Whitewater, Wisconsin is in the southeast corner of the state. It’s about an hour and a half drive from the Chicago area, and a friend once attended college there.
So we drove up the night before and avoided drinking for once. That was hard to do at that age, because Friday and Saturday nights were generally reserved for drinking when we weren’t racing. That’s life in your 20s.
It was April. Race morning broke clear and sunny. The gun went off and we raced along at sub-5:30 pace expecting (hoping, dreaming) to complete at sub-1:12 half marathon. At the halfway point we were right on time. We turned around, and then the wind kicked up.
Or so it seemed. We’d failed to recognize the wind that had built up behind us as the sun rose in the sky. We were sailing along on pace because it was helping us along. And like all athletes, we were all too willing to deceive ourselves with the wind at our backs.
It turned out this was not just a little wind. This was a wind as big as the sky. The hair I had on my head at the time stood straight back. The big race numbers pinned to our shirts were both flapping and flattened on our stomachs. Gusts hit us from the front and side like giant invisible brooms. It was hard to keep balance on the road. We careened, and then our group broke up like a flock of wayward birds.
That left us each to fend four ourselves against the wind.That gets comic at times. There is a strong little voice in your head that starts to bark bad thoughts. “This does not matter,” it says. But then you think of all that training and find a way to keep going.
We didn’t stop. At one point a friend recalls laughing out loud at the absurdity of running in that kind of wind. Yet the persistent wind swept that laughter away as well. It was like running in a sound chamber. The wind stole the voice and even your footfalls on the road. One moves through a strange void of light and buffeting air.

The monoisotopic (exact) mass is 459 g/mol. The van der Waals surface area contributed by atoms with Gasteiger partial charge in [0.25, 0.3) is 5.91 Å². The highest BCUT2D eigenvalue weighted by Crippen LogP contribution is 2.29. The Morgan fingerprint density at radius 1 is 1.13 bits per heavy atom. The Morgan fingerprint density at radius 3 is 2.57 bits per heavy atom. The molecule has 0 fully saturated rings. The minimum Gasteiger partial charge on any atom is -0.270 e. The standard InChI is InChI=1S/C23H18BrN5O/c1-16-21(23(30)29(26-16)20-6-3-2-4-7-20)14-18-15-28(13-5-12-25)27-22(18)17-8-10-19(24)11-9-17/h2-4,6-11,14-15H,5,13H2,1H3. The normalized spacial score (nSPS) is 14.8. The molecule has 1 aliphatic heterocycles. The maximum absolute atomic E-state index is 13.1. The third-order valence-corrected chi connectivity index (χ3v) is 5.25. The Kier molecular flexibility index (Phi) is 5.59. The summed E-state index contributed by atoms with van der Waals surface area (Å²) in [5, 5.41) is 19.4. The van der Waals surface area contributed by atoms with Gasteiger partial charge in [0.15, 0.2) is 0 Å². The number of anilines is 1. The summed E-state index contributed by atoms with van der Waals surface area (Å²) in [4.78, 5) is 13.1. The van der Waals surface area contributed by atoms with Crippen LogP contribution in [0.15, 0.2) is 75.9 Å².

The finish line took forever to reach. I lurched home the last quarter mile through town grateful just to be completing such a trial. My time was 1:16 and change. It felt like three hours.
In good Wisconsin style, there was beer served after the finish line. Normally I did not drink so soon after a race. But that day, I did not care. Nor did it matter what brand of brew it was. The goal was to drink away that feeling of fighting the wind. Because the wind had won. So I raised a can of Miller Lite or somesuch and watched for my buddies to come trundling home. Perhaps one of that had beaten me that day. I don’t recall. God love ’em for their effort.
It wasn’t the windiest day on which I’d ever run, but it was close. The trophy for Windiest Day goes to a training run in college when sustained winds reached 60 mph. We had to line up like ducklings just to get back home on a 12-miler. That was a living hell. But we laughed about that too.
The wind always wins, you see. There is no defeating it. Even on a calm day on your bike, or running intervals on the track, wind resistance is always there. Without it, you’d die of course. Oxygen is the element that gives us life. So it’s a tradeoff. When nature dishes it up the air we breathe in a fashion that is a little too hard for our liking as cyclists or runners, it is a solid reminder that nature can kick our ass anytime or anyway it likes.
It’s a fact of life. We all think we matter in the long run. But we really don’t. Nature cares not about the difference between the quick and the dead. The wind goes searching for both. How will it find you today?
LOVE LIFE. TRAIN HARD. COMPETE WELL.
Do you have a story of a windiest day? Share in the Comments section below…